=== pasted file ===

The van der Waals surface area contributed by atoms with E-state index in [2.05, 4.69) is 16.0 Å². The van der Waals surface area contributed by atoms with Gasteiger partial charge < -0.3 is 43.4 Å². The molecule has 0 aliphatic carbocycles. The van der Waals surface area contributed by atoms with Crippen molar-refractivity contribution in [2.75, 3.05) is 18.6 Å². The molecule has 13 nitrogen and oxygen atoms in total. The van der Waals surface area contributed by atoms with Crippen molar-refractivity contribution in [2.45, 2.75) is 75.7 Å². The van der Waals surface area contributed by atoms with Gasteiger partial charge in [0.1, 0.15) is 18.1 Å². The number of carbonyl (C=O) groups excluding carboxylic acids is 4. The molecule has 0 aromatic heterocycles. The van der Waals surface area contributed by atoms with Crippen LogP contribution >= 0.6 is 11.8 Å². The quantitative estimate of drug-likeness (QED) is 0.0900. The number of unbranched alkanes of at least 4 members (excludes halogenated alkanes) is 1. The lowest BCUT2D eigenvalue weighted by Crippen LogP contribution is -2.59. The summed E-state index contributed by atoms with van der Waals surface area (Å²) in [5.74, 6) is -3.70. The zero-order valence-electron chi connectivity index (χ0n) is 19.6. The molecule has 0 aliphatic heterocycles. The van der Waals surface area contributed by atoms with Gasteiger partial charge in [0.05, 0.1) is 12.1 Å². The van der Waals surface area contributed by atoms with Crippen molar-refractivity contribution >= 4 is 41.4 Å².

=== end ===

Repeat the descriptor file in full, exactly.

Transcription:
The van der Waals surface area contributed by atoms with E-state index in [2.05, 4.69) is 16.0 Å². The van der Waals surface area contributed by atoms with Gasteiger partial charge < -0.3 is 43.4 Å². The molecule has 0 aliphatic carbocycles. The van der Waals surface area contributed by atoms with Crippen molar-refractivity contribution in [2.75, 3.05) is 18.6 Å². The molecule has 13 nitrogen and oxygen atoms in total. The van der Waals surface area contributed by atoms with Crippen molar-refractivity contribution in [2.45, 2.75) is 75.7 Å². The van der Waals surface area contributed by atoms with Gasteiger partial charge in [0.1, 0.15) is 18.1 Å². The number of carbonyl (C=O) groups excluding carboxylic acids is 4. The molecule has 0 aromatic heterocycles. The van der Waals surface area contributed by atoms with Crippen LogP contribution >= 0.6 is 11.8 Å². The quantitative estimate of drug-likeness (QED) is 0.0900. The number of unbranched alkanes of at least 4 members (excludes halogenated alkanes) is 1. The lowest BCUT2D eigenvalue weighted by Crippen LogP contribution is -2.59. The summed E-state index contributed by atoms with van der Waals surface area (Å²) in [5.74, 6) is -3.70. The zero-order valence-electron chi connectivity index (χ0n) is 19.6. The molecule has 0 aliphatic heterocycles. The van der Waals surface area contributed by atoms with Gasteiger partial charge in [0.05, 0.1) is 12.1 Å². The van der Waals surface area contributed by atoms with Crippen molar-refractivity contribution >= 4 is 41.4 Å².